“The set that he’s doing for us combines music for the new album, mixed with various samples and inspirations that he’s used, and that we have played, so it’s a real melting pot.”
"We want people to come and be moved and changed, and to have a visceral experience."Adam Szabo
Fresh from touring with Radiohead – having worked on the orchestral arrangements for their 2016 album A Moon Shaped Pool – world-renowned cellist OLIVER COATES will be joining Manchester Collective’s Music Director RAKHI SINGH for the middle portion of the show – a special set of music for solo violin and cello, with an added swamp of electronics, including Steve Reich’s celebrated piece Violin Phase. Szabo describes Coates as “a really incredible cellist, right at the cutting-edge of new music and the classical world, electronic, and contemporary music. Their set will be all about finding out how these instruments can work together.”
“The culmination of that half of the show is this piece, Industry, by Michael Gordon,” Szabo continues, “which finishes with this huge sound, just from one cello, but using this very particular distortion pedal from the 80s. It’ll be good fun.”
The performance at Invisible Wind Factory will be the world premiere of the titular 100 Demonscomposition, which forms the main body of the show. A work for electronics and string quartet, 100 Demons has been specially commissioned by Daniel Elms, an award-winning, contemporary composer from Hull.
“It’s a really political piece about fear and manipulation of the media, and fake news,” Szabo says of 100 Demons. The content chimes with Elms’ previous work too, which has been praised for addressing disparate social, economic, and political relationships between people and cities. “The setup is that there are speakers placed around the hall, and the live musicians are there as well, and it’s impossible to tell throughout the piece what sound is coming from where, what sound is electronic, and what sound is live, being performed now, in the space. It’s a political piece that was born out of the time it was written in: the Trump era, Brexit, and the whole fractious political situation. I think it’ll be a really exciting work.”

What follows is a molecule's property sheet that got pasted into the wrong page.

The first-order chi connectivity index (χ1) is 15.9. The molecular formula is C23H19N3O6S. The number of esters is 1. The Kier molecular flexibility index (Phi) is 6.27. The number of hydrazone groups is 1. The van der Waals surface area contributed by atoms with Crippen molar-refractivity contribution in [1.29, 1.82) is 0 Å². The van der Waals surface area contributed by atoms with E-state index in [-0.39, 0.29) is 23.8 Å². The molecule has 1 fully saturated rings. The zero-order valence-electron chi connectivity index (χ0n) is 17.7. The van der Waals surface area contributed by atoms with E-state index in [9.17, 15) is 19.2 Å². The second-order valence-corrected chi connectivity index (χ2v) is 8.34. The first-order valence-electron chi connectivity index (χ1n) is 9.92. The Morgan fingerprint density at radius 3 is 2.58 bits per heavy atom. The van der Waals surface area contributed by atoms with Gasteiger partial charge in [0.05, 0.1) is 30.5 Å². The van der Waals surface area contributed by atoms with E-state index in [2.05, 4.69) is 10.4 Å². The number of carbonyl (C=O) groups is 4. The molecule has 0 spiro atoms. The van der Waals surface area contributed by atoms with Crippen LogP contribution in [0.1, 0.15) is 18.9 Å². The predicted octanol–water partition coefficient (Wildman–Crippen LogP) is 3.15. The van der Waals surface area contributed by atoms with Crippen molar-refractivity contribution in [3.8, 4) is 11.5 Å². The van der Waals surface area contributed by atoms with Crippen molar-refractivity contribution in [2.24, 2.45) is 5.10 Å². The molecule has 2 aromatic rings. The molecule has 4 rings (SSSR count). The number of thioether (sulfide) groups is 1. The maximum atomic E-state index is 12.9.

“We’ve built up a wonderful crowd of young people, in both Liverpool and Manchester,” enthuses Szabo when he steps back to look at what Manchester Collective have achieved over the past two years. “It’s not only an edgy thing, we also have a bunch of hardcore classical music dudes who come along for the repertoire, and are like, ‘Oh my god, nobody ever plays this piece!’”
And does Szabo see any conflict in the collective putting down roots in Liverpool? “We see Liverpool very much as our sister city. The stuff that is going on here, like the grassroots music and culture world, is incredible. There’s so much that Manchester can learn from the scene that is going on here. People want to hear that it’s the real deal, and I love that about this city. People are sceptical and questioning: they don’t just take what they hear on the news and be like, ‘Oh yeh, that’s definitely right, let’s do that.’ People want to know that they’re onto a good thing, and that these guys are for real, and that the music is really what we say it is. And as the word is starting to get out now – I hope we can build this into something special.”
Audience experience is key to The Collective’s approach, which is evident if you’ve ever attended one of their performances. “Our mission statement is ‘Radical human experiences through live music,’ and everything has to come back to that,” Szabo explains. “It’s about not using the music and live performance as kind of a lukewarm anaesthetic that just blocks out the shit that’s going on in your life. It’s not a spa holiday for us. We want people to come and be moved and changed, and to have a visceral experience. There’s a lot of good stuff on Netflix that you could be watching, to switch off to for a few hours – but there is this incredible power in music, where you go and have a shared experience with the performers and the audience, and you come away feeling like you’re a different person than when you came.”
With that sign-off ringing in your ears, you can’t really afford to miss Manchester Collective’s next showing. You’ll never know who you might have been by the end of the music.